Catherine Keen, wife of Patrick Keen, pastor of Bethlehem Lutheran, an African American congregation in downtown New Orleans, is struggling with the terrible predicament of members, neighbors, family and friends.
She feels guilty that she has a roof over her head but still worries about what lies ahead for herself and her husband. For now they are staying with her sister in Houston.
Her anguish, even over the phone, is palpable.
“We are physically OK,” she says, but watching on television the scenes unfolding back in New Orleans is extremely painful. “I’m struggling to stay focused, but it’s so hard.”
She worries about what has happened to her 99-year-old uncle, the patriarch of her family, who was on kidney dialysis. She has no idea where he is.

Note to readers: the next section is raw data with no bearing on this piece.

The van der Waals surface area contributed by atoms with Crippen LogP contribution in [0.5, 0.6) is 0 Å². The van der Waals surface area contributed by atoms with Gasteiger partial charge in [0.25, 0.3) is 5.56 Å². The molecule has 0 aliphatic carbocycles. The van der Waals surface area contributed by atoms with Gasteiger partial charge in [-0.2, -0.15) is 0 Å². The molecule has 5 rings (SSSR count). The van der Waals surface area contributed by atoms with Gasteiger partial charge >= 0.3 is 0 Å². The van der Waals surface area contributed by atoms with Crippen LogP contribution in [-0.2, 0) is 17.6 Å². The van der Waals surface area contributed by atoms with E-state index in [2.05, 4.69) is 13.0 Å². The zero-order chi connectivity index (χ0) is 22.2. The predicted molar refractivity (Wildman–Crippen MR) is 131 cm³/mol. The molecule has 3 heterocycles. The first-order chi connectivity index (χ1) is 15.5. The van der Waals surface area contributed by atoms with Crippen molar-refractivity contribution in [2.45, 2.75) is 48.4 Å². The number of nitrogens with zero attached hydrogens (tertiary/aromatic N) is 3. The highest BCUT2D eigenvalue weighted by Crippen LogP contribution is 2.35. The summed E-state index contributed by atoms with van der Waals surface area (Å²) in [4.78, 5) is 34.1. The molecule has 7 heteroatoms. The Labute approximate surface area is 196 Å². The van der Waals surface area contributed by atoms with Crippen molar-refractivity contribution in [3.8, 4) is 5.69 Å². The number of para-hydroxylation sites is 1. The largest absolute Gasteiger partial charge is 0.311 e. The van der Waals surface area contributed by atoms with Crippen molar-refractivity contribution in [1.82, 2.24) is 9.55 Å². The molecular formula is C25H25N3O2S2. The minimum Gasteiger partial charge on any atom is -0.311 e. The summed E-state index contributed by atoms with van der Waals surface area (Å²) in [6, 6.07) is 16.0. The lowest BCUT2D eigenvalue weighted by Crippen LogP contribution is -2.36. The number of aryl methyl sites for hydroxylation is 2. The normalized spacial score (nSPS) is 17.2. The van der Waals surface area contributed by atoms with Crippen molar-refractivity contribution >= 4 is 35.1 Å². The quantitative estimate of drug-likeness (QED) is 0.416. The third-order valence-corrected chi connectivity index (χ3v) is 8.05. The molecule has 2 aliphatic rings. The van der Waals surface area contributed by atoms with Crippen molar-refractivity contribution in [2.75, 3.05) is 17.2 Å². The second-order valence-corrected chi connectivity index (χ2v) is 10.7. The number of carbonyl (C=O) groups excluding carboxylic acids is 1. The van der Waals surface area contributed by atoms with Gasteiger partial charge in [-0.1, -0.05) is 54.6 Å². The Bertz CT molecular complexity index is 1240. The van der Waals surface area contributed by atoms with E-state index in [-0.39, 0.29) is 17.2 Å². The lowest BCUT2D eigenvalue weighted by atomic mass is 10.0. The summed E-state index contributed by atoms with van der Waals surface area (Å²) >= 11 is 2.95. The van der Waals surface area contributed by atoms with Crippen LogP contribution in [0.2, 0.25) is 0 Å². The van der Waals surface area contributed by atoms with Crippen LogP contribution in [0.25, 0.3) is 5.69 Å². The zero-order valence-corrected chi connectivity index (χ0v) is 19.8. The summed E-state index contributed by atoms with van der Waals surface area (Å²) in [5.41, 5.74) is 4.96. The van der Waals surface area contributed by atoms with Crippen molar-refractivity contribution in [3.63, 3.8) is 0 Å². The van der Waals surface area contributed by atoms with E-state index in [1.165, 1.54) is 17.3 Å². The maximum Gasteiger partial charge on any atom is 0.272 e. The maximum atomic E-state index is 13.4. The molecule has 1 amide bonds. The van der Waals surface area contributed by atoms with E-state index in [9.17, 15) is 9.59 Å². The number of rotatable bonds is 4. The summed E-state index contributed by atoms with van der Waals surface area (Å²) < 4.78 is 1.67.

Keen worries about an elderly parishioner who has dementia and whom she saw on television being rescued. But she doesn’t know where this member is now either. “I know she’s scared,” Keen says.
She grieves for the people who have no water or food and the elderly who are dying in the New Orleans Convention Center, seemingly abandoned like the refuse around them.
No longer is Keen concerned about material things, like her house. “Why should I worry about my house? It doesn’t matter. I’m just praying and asking God to please reach down and show mercy. I need him to make this go away. I feel like he has forsaken us.”
Keen, who has cancer, wonders if she will ever go back to New Orleans.
© 2016 Augsburg Fortress, Publishers